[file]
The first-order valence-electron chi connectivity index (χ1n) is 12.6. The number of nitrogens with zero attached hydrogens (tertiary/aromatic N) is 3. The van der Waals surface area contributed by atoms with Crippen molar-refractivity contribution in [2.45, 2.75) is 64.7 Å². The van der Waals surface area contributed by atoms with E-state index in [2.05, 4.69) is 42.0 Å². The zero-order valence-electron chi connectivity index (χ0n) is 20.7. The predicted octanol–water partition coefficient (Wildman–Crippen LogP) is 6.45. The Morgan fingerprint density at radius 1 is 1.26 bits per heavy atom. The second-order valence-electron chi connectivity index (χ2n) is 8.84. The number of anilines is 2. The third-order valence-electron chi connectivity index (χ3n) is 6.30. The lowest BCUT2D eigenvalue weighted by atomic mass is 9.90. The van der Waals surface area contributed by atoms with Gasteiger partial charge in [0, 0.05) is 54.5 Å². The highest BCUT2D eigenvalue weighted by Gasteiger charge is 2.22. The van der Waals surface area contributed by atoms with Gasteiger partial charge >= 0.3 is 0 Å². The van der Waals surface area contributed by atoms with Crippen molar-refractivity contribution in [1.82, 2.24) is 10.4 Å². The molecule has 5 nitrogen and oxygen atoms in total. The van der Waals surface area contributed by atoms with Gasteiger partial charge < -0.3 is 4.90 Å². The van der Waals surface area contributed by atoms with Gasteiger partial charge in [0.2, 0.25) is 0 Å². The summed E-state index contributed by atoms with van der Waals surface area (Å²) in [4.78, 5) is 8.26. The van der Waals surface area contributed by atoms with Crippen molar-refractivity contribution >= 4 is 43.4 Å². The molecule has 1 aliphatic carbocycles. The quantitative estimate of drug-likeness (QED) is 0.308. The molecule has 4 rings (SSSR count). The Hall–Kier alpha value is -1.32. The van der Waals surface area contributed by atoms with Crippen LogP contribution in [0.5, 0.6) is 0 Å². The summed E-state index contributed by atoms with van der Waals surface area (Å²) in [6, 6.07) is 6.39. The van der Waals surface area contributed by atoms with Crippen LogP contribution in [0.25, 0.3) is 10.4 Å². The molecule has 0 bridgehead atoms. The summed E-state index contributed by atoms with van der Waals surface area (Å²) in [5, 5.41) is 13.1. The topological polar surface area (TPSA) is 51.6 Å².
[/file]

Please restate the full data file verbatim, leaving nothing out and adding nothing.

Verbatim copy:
The first-order valence-electron chi connectivity index (χ1n) is 12.6. The number of nitrogens with zero attached hydrogens (tertiary/aromatic N) is 3. The van der Waals surface area contributed by atoms with Crippen molar-refractivity contribution in [2.45, 2.75) is 64.7 Å². The van der Waals surface area contributed by atoms with E-state index in [2.05, 4.69) is 42.0 Å². The zero-order valence-electron chi connectivity index (χ0n) is 20.7. The predicted octanol–water partition coefficient (Wildman–Crippen LogP) is 6.45. The Morgan fingerprint density at radius 1 is 1.26 bits per heavy atom. The second-order valence-electron chi connectivity index (χ2n) is 8.84. The number of anilines is 2. The third-order valence-electron chi connectivity index (χ3n) is 6.30. The lowest BCUT2D eigenvalue weighted by atomic mass is 9.90. The van der Waals surface area contributed by atoms with Gasteiger partial charge in [0, 0.05) is 54.5 Å². The highest BCUT2D eigenvalue weighted by Gasteiger charge is 2.22. The van der Waals surface area contributed by atoms with Gasteiger partial charge >= 0.3 is 0 Å². The van der Waals surface area contributed by atoms with Crippen molar-refractivity contribution in [1.82, 2.24) is 10.4 Å². The molecule has 5 nitrogen and oxygen atoms in total. The van der Waals surface area contributed by atoms with Gasteiger partial charge < -0.3 is 4.90 Å². The van der Waals surface area contributed by atoms with Gasteiger partial charge in [0.2, 0.25) is 0 Å². The summed E-state index contributed by atoms with van der Waals surface area (Å²) in [4.78, 5) is 8.26. The van der Waals surface area contributed by atoms with Crippen molar-refractivity contribution >= 4 is 43.4 Å². The molecule has 1 aliphatic carbocycles. The quantitative estimate of drug-likeness (QED) is 0.308. The molecule has 4 rings (SSSR count). The Hall–Kier alpha value is -1.32. The van der Waals surface area contributed by atoms with Crippen LogP contribution in [0.5, 0.6) is 0 Å². The summed E-state index contributed by atoms with van der Waals surface area (Å²) in [6, 6.07) is 6.39. The van der Waals surface area contributed by atoms with Crippen LogP contribution in [0.25, 0.3) is 10.4 Å². The molecule has 0 bridgehead atoms. The summed E-state index contributed by atoms with van der Waals surface area (Å²) in [5, 5.41) is 13.1. The topological polar surface area (TPSA) is 51.6 Å².